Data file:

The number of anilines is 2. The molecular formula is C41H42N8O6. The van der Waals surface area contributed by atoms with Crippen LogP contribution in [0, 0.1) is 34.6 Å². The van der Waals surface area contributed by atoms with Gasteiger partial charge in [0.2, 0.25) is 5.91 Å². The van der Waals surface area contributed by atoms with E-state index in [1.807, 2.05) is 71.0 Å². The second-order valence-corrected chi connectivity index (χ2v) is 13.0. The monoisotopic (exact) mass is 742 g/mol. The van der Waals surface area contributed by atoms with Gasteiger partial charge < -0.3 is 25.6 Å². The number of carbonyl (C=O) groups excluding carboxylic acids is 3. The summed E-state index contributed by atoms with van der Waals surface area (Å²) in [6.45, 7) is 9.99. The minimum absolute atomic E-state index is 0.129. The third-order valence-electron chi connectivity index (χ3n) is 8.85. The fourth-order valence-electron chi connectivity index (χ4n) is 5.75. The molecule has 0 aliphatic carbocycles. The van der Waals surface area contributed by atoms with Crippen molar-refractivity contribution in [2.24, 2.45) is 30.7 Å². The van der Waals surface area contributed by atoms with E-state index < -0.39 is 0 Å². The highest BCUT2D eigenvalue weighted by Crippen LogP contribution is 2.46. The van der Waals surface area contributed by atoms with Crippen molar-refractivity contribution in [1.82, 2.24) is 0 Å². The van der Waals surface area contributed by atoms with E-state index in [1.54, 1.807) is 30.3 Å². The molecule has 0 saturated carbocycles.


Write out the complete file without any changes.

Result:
The number of anilines is 2. The molecular formula is C41H42N8O6. The van der Waals surface area contributed by atoms with Crippen LogP contribution in [0, 0.1) is 34.6 Å². The van der Waals surface area contributed by atoms with Gasteiger partial charge in [0.2, 0.25) is 5.91 Å². The van der Waals surface area contributed by atoms with E-state index in [1.807, 2.05) is 71.0 Å². The second-order valence-corrected chi connectivity index (χ2v) is 13.0. The monoisotopic (exact) mass is 742 g/mol. The van der Waals surface area contributed by atoms with Gasteiger partial charge < -0.3 is 25.6 Å². The number of carbonyl (C=O) groups excluding carboxylic acids is 3. The summed E-state index contributed by atoms with van der Waals surface area (Å²) in [6.45, 7) is 9.99. The minimum absolute atomic E-state index is 0.129. The third-order valence-electron chi connectivity index (χ3n) is 8.85. The fourth-order valence-electron chi connectivity index (χ4n) is 5.75. The molecule has 0 aliphatic carbocycles. The van der Waals surface area contributed by atoms with Crippen molar-refractivity contribution in [2.24, 2.45) is 30.7 Å². The van der Waals surface area contributed by atoms with E-state index < -0.39 is 0 Å². The highest BCUT2D eigenvalue weighted by Crippen LogP contribution is 2.46. The van der Waals surface area contributed by atoms with Crippen molar-refractivity contribution in [1.82, 2.24) is 0 Å². The van der Waals surface area contributed by atoms with E-state index in [1.54, 1.807) is 30.3 Å². The molecule has 0 saturated carbocycles.